Every six months, the court schedules a judicial review hearing. During this hearing, the court reviews the child’s placement, whether they’re in a foster home or with their parents. This hearing also serves as a time to check on the progress of the case plan and ensure everyone is doing what they’re supposed to be doing with the child’s best interests in mind.
When the court determines that it’s safe for the child to return to their parents and the risks brought before the court are alleviated, the child is then reunited with their parent or legal guardian. This decision is largely dependant upon the parent’s compliance with the case plan. After reunification, the court must monitor the family for at least six months.
Termination Of Parents’ Rights
In some cases, DCF may file a petition to terminate a parent’s rights. A Petition for Termination of Parental Rights (TPR) requests the court to end all legal rights of a parent. Most commonly, a TPR petition is filed because of a parent’s failure to complete a case plan — although there are several other reasons to file a TPR. Our Gainesville attorneys are here to help parents understand the finer details of a TPR and how to avoid it.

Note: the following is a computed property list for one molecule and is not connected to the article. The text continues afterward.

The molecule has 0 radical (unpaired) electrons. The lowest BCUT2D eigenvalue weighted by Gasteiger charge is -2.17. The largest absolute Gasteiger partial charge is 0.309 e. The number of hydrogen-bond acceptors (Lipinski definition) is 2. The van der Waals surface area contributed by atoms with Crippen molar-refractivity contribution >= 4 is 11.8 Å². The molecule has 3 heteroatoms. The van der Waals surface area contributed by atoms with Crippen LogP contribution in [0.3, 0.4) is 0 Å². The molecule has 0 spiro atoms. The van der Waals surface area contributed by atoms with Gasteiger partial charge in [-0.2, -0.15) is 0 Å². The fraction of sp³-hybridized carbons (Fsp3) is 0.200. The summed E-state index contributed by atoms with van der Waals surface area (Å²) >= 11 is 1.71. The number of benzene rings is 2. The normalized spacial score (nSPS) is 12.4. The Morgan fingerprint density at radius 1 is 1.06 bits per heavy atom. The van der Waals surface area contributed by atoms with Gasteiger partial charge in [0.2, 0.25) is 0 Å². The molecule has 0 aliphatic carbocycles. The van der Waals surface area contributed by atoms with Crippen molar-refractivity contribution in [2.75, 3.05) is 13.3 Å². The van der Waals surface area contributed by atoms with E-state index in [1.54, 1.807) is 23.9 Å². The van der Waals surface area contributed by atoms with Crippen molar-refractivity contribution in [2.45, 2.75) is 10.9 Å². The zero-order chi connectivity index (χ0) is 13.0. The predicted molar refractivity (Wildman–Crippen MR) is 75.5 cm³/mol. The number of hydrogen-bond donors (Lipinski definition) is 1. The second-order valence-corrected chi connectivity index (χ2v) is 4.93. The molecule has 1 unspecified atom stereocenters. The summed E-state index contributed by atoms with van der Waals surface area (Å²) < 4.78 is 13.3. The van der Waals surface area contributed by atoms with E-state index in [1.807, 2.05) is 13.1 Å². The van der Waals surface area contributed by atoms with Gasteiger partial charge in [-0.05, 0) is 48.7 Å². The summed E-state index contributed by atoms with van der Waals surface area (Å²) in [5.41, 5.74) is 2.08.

What Are Parents’ Rights During Juvenile Dependency Proceedings?
Throughout the proceedings, parents have a right to attend all hearings, hire an attorney, and challenge the allegations. In addition to these fundamental rights, parents may also request copies of any DCF or Guardian ad Litem report filed in the case or presented at a hearing, receive services to help get the child back, inquiry about any costs for services, inquiry about medical treatment and travel if the child is placed outside of the home, and maintain contact with and visit the child unless otherwise ordered by the court.
What Is A Guardian Ad Litem?
A Guardian ad Litem (GAL) is someone who represents the best interests of the child in the court case. A GAL is separate from the DCF and the court so that they can provide the judge with independent information and recommendations on things such as the child’s welfare, the progress of the case plan, appropriate visitation type, the child’s residence and school, and a reunification timeline. A GAL might visit with the child, discuss your situation, and get more information from family members, teachers, doctors, and others who know you and your child.
How Can A Family Law Attorney Help?
Juvenile dependency proceedings can often be complicated and drawn out, so it’s crucial to have a trusted attorney experienced in family law by your side throughout the process. Our team at The Law Office of Silverman, Mack & Associates is dedicated to helping parents understand the juvenile dependency process and defend your rights — our goal is to get your children back home to you safely and promptly. Contact us today to schedule a free legal consultation or learn more about our other services in criminal law, injunctions, and expungement.